Editorial Roundup: Wrongful conviction program needed in Minn.
Published 8:50 pm Friday, August 13, 2021
Minnesota Attorney General Keith Ellison has taken another step toward reforming justice in Minnesota with the establishment of a conviction review unit to investigate potential wrongful felony convictions.
The office will review felony convictions where petitioners have plausible arguments for innocence, particularly in cases of eyewitness testimony or testimony that was later recanted or thrown out.
The program grew from a collaboration between the attorney general’s office and the Great North Innocence Project that was funded by an initial federal grant of $300,000 for two years.
The program will not only seek to investigate likely wrongful convictions but also suggest policy changes for courts and the justice system to prevent wrongful convictions from happening again.
While Ellison did not emphasize a racial justice element to the new program, it will likely play a big role in overturning convictions of people of color and others who’ve been wrongly convicted and otherwise discriminated against. There are plenty of examples through history of Blacks and other people of color being wrongly convicted and spending years in prison.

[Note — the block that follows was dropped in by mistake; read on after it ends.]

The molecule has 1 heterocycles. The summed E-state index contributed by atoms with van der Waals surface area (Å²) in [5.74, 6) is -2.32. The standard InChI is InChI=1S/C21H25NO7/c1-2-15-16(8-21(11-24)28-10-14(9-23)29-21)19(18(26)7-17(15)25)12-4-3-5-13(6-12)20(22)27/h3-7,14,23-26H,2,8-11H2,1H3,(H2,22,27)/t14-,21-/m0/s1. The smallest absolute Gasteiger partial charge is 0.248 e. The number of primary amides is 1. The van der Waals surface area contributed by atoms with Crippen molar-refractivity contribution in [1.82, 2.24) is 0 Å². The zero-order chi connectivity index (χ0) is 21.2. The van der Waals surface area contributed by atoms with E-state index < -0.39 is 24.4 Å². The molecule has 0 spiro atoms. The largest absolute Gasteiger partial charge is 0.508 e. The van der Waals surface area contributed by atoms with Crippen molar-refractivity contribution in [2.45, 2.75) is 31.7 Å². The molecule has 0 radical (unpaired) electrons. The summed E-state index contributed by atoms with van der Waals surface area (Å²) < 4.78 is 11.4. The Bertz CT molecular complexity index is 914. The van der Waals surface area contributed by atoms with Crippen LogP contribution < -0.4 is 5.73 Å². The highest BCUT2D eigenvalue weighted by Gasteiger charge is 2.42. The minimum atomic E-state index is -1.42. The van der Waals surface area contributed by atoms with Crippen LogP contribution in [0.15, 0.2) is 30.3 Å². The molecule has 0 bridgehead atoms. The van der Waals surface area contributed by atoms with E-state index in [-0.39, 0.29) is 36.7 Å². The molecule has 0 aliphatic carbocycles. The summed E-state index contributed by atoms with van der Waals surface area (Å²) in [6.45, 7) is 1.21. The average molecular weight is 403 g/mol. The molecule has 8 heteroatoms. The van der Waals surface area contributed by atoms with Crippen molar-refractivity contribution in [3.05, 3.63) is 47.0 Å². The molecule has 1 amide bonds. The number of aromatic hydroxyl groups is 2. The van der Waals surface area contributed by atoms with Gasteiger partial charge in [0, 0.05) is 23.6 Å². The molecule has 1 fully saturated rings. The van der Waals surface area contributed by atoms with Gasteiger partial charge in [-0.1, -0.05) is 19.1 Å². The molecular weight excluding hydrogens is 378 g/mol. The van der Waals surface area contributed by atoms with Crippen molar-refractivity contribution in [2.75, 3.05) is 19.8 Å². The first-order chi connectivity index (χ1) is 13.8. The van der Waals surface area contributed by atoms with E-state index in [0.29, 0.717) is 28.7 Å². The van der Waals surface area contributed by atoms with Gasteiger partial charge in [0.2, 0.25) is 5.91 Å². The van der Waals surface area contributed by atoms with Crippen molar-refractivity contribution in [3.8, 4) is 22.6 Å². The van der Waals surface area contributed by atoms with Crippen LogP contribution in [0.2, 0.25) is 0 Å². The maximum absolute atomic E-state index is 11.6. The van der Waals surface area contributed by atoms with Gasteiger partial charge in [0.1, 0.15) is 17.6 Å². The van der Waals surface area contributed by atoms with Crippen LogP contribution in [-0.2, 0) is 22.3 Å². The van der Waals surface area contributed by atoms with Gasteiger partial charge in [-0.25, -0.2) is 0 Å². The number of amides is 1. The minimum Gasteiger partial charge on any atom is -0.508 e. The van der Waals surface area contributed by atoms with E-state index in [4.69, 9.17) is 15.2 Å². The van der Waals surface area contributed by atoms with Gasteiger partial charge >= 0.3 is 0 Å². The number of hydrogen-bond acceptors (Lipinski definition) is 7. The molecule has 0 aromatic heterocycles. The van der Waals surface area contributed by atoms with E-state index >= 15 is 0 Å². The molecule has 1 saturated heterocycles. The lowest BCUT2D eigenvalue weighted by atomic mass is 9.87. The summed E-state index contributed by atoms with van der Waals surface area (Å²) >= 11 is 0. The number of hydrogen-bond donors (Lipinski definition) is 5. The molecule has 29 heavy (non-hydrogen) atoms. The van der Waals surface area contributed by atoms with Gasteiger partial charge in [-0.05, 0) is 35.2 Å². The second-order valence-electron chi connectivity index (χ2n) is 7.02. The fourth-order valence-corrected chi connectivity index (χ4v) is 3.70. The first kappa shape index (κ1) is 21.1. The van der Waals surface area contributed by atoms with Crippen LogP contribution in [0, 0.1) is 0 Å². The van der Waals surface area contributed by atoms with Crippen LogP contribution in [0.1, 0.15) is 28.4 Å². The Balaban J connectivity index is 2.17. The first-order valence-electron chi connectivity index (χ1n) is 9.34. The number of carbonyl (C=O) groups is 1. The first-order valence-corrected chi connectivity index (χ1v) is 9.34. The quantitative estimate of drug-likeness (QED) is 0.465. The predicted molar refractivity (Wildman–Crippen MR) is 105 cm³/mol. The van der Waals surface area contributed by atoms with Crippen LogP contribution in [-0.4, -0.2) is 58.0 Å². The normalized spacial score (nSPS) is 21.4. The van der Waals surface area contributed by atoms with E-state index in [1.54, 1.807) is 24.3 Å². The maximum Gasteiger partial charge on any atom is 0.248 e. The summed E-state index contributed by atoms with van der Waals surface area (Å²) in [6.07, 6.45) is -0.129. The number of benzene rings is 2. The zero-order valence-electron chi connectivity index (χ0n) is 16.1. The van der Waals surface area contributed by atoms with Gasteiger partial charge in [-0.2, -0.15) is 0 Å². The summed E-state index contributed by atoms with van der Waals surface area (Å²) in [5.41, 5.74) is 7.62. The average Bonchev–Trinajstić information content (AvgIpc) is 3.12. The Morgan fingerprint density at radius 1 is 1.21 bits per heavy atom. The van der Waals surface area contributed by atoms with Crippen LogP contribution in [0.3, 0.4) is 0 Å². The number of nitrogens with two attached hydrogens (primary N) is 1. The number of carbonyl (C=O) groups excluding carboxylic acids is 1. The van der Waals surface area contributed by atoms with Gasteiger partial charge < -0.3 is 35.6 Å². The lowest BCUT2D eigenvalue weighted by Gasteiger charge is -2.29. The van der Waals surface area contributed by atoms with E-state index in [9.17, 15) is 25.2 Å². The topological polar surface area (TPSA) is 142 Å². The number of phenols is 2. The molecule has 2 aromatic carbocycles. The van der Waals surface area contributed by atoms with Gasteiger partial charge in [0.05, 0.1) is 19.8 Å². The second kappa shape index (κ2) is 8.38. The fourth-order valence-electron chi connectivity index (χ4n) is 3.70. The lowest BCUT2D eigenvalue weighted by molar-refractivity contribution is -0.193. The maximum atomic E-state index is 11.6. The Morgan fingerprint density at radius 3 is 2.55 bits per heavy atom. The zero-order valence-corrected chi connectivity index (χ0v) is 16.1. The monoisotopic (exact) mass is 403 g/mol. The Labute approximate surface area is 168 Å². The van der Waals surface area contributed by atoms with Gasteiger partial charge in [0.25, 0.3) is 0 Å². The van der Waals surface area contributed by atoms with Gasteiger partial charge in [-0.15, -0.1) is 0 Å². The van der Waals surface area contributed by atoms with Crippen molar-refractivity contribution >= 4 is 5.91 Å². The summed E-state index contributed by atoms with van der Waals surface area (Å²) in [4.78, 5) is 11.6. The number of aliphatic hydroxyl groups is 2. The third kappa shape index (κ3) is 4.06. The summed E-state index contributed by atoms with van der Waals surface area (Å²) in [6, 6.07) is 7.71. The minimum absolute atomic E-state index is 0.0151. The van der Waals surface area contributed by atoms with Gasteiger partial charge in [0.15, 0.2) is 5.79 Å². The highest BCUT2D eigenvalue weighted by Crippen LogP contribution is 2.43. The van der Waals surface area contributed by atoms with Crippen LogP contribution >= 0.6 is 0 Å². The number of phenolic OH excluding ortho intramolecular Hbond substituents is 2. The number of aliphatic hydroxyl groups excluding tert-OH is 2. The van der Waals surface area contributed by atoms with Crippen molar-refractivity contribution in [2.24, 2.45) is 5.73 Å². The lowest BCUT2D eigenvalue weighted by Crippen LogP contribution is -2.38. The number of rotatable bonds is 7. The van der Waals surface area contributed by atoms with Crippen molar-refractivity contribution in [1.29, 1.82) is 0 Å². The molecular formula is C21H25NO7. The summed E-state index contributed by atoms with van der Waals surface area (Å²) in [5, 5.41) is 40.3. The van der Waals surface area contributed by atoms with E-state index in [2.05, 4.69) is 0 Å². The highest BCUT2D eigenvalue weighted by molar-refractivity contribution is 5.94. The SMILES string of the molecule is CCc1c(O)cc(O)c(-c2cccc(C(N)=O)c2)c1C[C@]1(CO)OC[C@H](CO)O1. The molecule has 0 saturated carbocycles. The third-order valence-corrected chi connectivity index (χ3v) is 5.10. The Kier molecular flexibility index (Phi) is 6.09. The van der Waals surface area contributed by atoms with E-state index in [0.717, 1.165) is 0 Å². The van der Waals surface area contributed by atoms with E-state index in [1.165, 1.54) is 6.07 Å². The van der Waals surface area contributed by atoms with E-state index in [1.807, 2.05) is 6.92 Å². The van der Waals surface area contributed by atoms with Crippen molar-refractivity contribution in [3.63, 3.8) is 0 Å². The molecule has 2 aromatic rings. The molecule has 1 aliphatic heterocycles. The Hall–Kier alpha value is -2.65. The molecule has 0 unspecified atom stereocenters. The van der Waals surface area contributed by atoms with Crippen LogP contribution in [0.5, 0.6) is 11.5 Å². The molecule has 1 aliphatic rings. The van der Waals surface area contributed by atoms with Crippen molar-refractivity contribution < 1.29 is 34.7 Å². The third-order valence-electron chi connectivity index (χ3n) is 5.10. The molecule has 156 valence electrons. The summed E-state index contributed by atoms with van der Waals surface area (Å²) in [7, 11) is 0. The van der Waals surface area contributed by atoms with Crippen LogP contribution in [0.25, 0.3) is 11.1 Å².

It’s a good sign to see Hennepin County Attorney Mike Freeman and Ramsey County Attorney John Choi backing the new effort and supporting it by membership on its advisory board which will establish its charter. The 17-member advisory board includes other experts in law, academia and social justice issues.
The program will be run by well-qualified Assistant Attorney General Carrie Sperling, who has been involved in innocence projects at the University of Wisconsin and the University of Texas law schools. She also managed the Arizona Justice Project as one of the first collaborations between innocence projects and attorney generals offices.
The set up in Minnesota is one of only four of its kind in the United States that operates statewide through an attorney general’s office.
We have little doubt that the program will find plenty of people to exonerate throughout the state. Justice and the court system is far from perfect. It has built-in biases, just as juries have built-in biases. It’s time Minnesota took time to examine the principle by which we must live: Equal justice under the law.
— Mankato Free Press, Aug. 6